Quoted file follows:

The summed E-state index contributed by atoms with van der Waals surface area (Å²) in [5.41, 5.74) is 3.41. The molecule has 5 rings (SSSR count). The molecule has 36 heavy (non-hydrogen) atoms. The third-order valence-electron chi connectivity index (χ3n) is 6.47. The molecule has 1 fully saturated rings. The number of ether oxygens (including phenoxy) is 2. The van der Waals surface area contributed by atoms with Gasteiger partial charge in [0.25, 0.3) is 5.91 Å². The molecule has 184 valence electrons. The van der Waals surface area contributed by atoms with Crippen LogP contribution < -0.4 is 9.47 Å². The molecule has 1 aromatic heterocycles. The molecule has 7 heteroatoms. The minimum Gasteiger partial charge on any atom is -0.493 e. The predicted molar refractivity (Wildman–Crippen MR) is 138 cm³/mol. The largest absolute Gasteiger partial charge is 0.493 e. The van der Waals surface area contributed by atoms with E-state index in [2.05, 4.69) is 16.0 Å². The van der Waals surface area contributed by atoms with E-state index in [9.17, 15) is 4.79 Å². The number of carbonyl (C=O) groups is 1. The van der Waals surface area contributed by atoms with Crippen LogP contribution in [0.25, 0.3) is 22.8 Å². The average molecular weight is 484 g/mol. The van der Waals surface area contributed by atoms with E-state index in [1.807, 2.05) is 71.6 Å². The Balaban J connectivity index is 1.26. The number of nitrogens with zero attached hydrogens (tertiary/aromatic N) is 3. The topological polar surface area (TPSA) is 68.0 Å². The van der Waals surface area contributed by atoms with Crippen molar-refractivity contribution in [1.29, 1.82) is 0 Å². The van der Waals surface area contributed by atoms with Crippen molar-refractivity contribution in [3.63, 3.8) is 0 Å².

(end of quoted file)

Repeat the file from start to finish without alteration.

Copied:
The summed E-state index contributed by atoms with van der Waals surface area (Å²) in [5.41, 5.74) is 3.41. The molecule has 5 rings (SSSR count). The molecule has 36 heavy (non-hydrogen) atoms. The third-order valence-electron chi connectivity index (χ3n) is 6.47. The molecule has 1 fully saturated rings. The number of ether oxygens (including phenoxy) is 2. The van der Waals surface area contributed by atoms with Gasteiger partial charge in [0.25, 0.3) is 5.91 Å². The molecule has 184 valence electrons. The van der Waals surface area contributed by atoms with Crippen LogP contribution < -0.4 is 9.47 Å². The molecule has 1 aromatic heterocycles. The molecule has 7 heteroatoms. The minimum Gasteiger partial charge on any atom is -0.493 e. The predicted molar refractivity (Wildman–Crippen MR) is 138 cm³/mol. The largest absolute Gasteiger partial charge is 0.493 e. The van der Waals surface area contributed by atoms with E-state index in [2.05, 4.69) is 16.0 Å². The van der Waals surface area contributed by atoms with E-state index in [9.17, 15) is 4.79 Å². The number of carbonyl (C=O) groups is 1. The van der Waals surface area contributed by atoms with Crippen LogP contribution in [0.25, 0.3) is 22.8 Å². The average molecular weight is 484 g/mol. The van der Waals surface area contributed by atoms with E-state index in [1.807, 2.05) is 71.6 Å². The Balaban J connectivity index is 1.26. The number of nitrogens with zero attached hydrogens (tertiary/aromatic N) is 3. The topological polar surface area (TPSA) is 68.0 Å². The van der Waals surface area contributed by atoms with Crippen molar-refractivity contribution in [1.29, 1.82) is 0 Å². The van der Waals surface area contributed by atoms with Crippen molar-refractivity contribution in [3.63, 3.8) is 0 Å².